Road and Track tested the car in their July 2005 Road Test and reached 60 mph (100 km/h) from a standstill in 3.5 seconds. The 0-100 mph sprint was achieved in 7.5 seconds and a Quarter Mile run was completed in 11.5 seconds at 126 mph (203 km/h).

The German magazine Auto Motor und Sport, in 2004, tested the SLR at the Nardo test track in southern Italy. They reported that the SLR accelerates from 0 to 100 km/h in 3.8 seconds, 200 km/h in 10.7 seconds, and 300 km/h in 30.6 seconds. The car's 400-meter time and 1 km time were found to be 11.5 seconds at 207 km/h, and 20.5 seconds at 269 km/h, respectively. They also reached its claimed 334 km/h top speed.


Despite its 2-ton weight, the fuel economy is generally better than the lighter Lamborghini Murciélago, and even its lighter, less expensive, less powerful sibling, Gallardo.[4] Also, BBC auto show Top Gear put the SLR and the Porsche Carrera GT on its track, and the Porsche beat the SLR-McLaren by just over a second (1:19.8 vs. 1:20.9 [1]). However, on a separate race around the same track, the SLR was fractionally quicker than the Carrera GT. In a straight line, the SLR is quicker throughout the range.

722 Edition

The Mercedes-Benz 722 Edition features some upgraded styling.
The Mercedes-Benz 722 Edition features some upgraded styling.

A new version was introduced in 2006 called the Mercedes-Benz SLR McLaren 722 Edition. The 722 refers to the victory by Stirling Moss and his co-driver Denis Jenkinson in a Mercedes-Benz 300 SLR with the starting number 722 (indicating a start time of 7:22 a.m.) at the Mille Miglia in 1955.

The "722 Edition" boosts power to 478 kW (650 hp) and 820 N·m (605 ft·lbf) torque at 4000 rpm, posting a top speed of 340 km/h (6 km/h faster than the standard SLR). 19-inch light-alloy wheels were used to reduce unsprung weight, while modifications were also made to the suspension, with a stiffer damper setup and 10 mm (0.4 in) lower ride height introduced for improved handling. Larger 390 mm diameter front brakes and a revised front air dam and rear diffuser were fitted.[5]

Overall performance has increased, with a claimed 0-100 km/h time of 3.6 seconds, 0-200 km/h time of 10.2 seconds and 0-300 km/h in 28 seconds. Exterior changes, other than the larger 19-inch black light-alloy wheels, include red 722 badging, hearkening back to the original 722 racer.


A roadster version of the SLR has also been confirmed, due to go on sale in September 2007 for £350,000 ($711,065 U.S.). It uses the same supercharged V8 AMG power plant as its coupé siblings, developing 626 bhp (467 kW), to propel it to a top speed of 332 km/h and enable a 0-62 mph (0-100 km/h) dash time of 3.8 seconds. However, being a convertible the roadster will have to be burdened with extra weight and this will affect performance and handling. The Roadster's roof, however, is made from a "newly developed material" and hence will not take the form of a folding metal arrangement, as is now common on many modern cars. Following a manual unlatching, it takes a mere 10 seconds to fold away electrically. According to an official document from Mercedes, the cabin of the roadster is capable of allowing conversation between driver and passenger up to a speed of 124 mph (200 km/h) with the roof retracted. It is unsure if McLaren will release another version of the roadster like it did with the SLR 722 version. This roadster is aimed to compete against other sports cars such as the Pagani Zonda F Roadster.[6]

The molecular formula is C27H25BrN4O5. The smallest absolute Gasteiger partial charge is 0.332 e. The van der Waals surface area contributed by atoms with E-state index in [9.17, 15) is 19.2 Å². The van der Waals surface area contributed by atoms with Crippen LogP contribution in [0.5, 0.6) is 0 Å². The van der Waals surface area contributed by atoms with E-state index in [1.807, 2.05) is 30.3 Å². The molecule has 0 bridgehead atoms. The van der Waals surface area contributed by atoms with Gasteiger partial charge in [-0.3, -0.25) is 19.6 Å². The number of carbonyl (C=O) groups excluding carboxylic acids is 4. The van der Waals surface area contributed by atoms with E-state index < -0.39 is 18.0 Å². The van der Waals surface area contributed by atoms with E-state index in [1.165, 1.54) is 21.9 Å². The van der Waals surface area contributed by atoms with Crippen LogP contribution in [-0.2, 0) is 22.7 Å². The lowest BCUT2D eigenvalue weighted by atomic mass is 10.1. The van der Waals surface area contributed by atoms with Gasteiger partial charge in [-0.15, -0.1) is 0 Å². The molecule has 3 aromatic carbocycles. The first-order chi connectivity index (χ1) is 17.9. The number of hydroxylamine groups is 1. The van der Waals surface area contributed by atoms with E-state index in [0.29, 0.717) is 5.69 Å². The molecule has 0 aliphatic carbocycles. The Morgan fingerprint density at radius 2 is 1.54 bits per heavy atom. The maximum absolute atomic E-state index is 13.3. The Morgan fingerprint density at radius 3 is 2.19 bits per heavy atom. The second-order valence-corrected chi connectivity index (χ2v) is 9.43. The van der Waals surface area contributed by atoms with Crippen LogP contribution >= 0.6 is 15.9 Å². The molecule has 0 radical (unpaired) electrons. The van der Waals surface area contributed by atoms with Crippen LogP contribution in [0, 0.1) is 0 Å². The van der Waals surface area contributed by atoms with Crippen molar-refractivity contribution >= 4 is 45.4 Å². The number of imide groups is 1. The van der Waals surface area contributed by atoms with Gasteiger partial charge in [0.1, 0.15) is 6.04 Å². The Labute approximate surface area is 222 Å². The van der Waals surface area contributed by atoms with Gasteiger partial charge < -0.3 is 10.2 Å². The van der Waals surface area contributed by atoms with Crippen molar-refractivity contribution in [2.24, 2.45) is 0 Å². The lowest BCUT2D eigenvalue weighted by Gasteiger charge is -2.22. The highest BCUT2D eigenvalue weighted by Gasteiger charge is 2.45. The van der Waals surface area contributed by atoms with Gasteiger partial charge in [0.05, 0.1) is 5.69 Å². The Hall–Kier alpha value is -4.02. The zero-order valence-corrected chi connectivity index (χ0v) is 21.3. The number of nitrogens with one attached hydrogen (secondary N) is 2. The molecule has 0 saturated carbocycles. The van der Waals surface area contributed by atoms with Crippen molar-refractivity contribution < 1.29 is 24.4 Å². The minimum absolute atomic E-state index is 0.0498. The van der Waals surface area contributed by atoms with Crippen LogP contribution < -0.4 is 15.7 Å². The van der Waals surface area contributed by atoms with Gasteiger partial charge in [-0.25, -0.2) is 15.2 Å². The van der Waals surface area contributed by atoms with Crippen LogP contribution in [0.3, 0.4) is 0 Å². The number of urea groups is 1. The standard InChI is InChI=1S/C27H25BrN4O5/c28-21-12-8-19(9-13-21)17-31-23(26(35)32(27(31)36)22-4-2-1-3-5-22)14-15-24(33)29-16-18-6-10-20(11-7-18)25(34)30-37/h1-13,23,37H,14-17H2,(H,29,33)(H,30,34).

722 GT

The SLR 722 GT test car on display.
The SLR 722 GT test car on display.

The 722 GT is a tuned version of the SLR 722 which is developed for a one-make racing series. The cars are built by Ray Mallock Ltd. with approval from Mercedes-Benz. The car features new wider bodywork to accommodate 19 inch OZ racing wheels. The front grill vents are removed and larger, freer flowing air extractors sit on the hood and flank the side of the car. The rear now has a racing wing and diffuser.

Under the body, the car has shed 300 kg and reduced its dry weight to 1300 kg (2866 lb). The engine remains in relatively stock specification but now produces 500 kW (680 bhp) and 830 N·m (612 ft·lbf) at 1.75 bar (175 kPa) boost. Inside, the car is stripped out with only the essential functions being controlled from a carbon fiber binnacle. New carbon fiber door panels and full roll cage complete the transformation. Only 21 examples of the 722 GT are planned to be made, all of which will be for racing use only. Each costs upward of €750,000.